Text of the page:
Sartorial decisions and technology are often considered two separate, distinct items. However, the surge of wearable “smart” devices has blurred the line between the two. Nowadays, it is common to see people accessorized in pieces of equipment that complement their day-to-day activities.
Some might assume that wearable smart devices are complicated futuristic gadgets. However, they might be surprised to find that a lot of people now own one or two of these devices; smartwatches and fitness trackers are prime examples these..
According to Senior Threat Researcher David Sancho, wearable devices can be classified under three categories, depending on how they deal with data.
- “IN” devices – These capture user data via sensors. Fitness trackers are a good example. These capture the number of steps a user has undertaken, distance walked, calorie intake, heartbeat, GPS coordinates, etc. These devices usually store the information locally in the device and synchronize with mobile devices or computers.
- “OUT” devices – These display data from other gadgets, often from mobile devices. Smartwatches are an example, with their capacity to display texts and other application data.
- “IN and OUT” devices – These capture data and use filters to display information in different manners. Display devices, such as Google Glass, are not only capable of capturing data, but they also feed the data to the user by means of retina projection. Simpler devices can also become “IN and OUT” devices by gathering user data (steps, distance, etc.) and by streaming it from their companion mobile phone.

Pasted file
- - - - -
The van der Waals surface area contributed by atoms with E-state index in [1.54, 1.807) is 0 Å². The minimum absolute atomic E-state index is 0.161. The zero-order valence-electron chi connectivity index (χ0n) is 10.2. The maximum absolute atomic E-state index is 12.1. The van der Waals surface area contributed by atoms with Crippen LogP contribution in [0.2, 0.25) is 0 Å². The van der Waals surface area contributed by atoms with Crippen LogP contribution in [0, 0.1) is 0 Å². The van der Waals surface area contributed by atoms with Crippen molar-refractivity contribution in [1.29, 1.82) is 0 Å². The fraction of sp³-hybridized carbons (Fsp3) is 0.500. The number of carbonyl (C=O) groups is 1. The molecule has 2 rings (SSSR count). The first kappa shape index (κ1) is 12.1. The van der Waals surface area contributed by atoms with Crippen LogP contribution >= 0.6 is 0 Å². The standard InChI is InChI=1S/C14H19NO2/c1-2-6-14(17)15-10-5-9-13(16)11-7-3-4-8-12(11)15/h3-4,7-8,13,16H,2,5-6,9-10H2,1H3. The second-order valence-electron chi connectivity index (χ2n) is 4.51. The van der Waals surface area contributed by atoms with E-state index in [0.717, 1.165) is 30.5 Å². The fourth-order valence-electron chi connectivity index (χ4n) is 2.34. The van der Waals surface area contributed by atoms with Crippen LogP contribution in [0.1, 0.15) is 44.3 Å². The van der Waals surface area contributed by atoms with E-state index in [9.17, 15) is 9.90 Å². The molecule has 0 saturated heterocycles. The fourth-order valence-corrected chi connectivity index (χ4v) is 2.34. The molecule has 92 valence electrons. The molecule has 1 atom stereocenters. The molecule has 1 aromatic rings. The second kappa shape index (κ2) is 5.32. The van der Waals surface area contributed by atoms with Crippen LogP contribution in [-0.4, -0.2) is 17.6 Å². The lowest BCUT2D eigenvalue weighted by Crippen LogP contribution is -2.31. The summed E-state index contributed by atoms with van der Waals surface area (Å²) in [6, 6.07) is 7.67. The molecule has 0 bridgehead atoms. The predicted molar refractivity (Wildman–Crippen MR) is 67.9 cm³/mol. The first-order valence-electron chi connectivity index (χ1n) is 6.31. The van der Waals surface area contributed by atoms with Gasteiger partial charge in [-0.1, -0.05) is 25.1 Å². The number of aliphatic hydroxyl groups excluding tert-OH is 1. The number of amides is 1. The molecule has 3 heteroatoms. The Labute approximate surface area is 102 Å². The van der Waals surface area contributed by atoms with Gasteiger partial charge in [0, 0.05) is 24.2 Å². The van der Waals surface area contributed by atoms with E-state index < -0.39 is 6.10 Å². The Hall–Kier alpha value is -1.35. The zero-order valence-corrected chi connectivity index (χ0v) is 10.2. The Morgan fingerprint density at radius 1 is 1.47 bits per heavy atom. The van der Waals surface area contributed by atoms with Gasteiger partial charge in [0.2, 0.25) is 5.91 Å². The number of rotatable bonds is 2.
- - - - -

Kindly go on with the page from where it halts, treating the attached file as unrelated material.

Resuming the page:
According to a study, 82% of wearable tech users believe that their quality of living significantly improved with the use of smart devices. And yet, wearable devices can also be a bane. Past examples show that the “smarter” a device has become, the greater the opportunities cybercriminals have on their hands.
For example, if bad guys manage to compromise the hardware or network protocol of a wearable device, they would gain access to the data stored there and have control of the content being displayed by “OUT” devices. Attackers can also access the user accounts associated with the devices and can abuse the data gathered there.
Wearables also bring in the issue of privacy and permission. For example, you might not think too much of your smart glasses recording your everyday commute, but the people you run into might find that feature too intrusive. (This scenario might be one of the reasons Google published a Glass etiquette guide that includes the rule, “Ask for permission.”)
Just like any form of technology, wearables can bring about improvement and enjoyment. However, having wearables doesn’t just mean knowing how to use them; it also means knowing how to secure them. Users should know the ins and outs of their devices, considering most wearable devices are some form of “IN and OUT” devices. Learn more about wearable smart devices in our infographic, The Ins and Outs of Wearable Devices.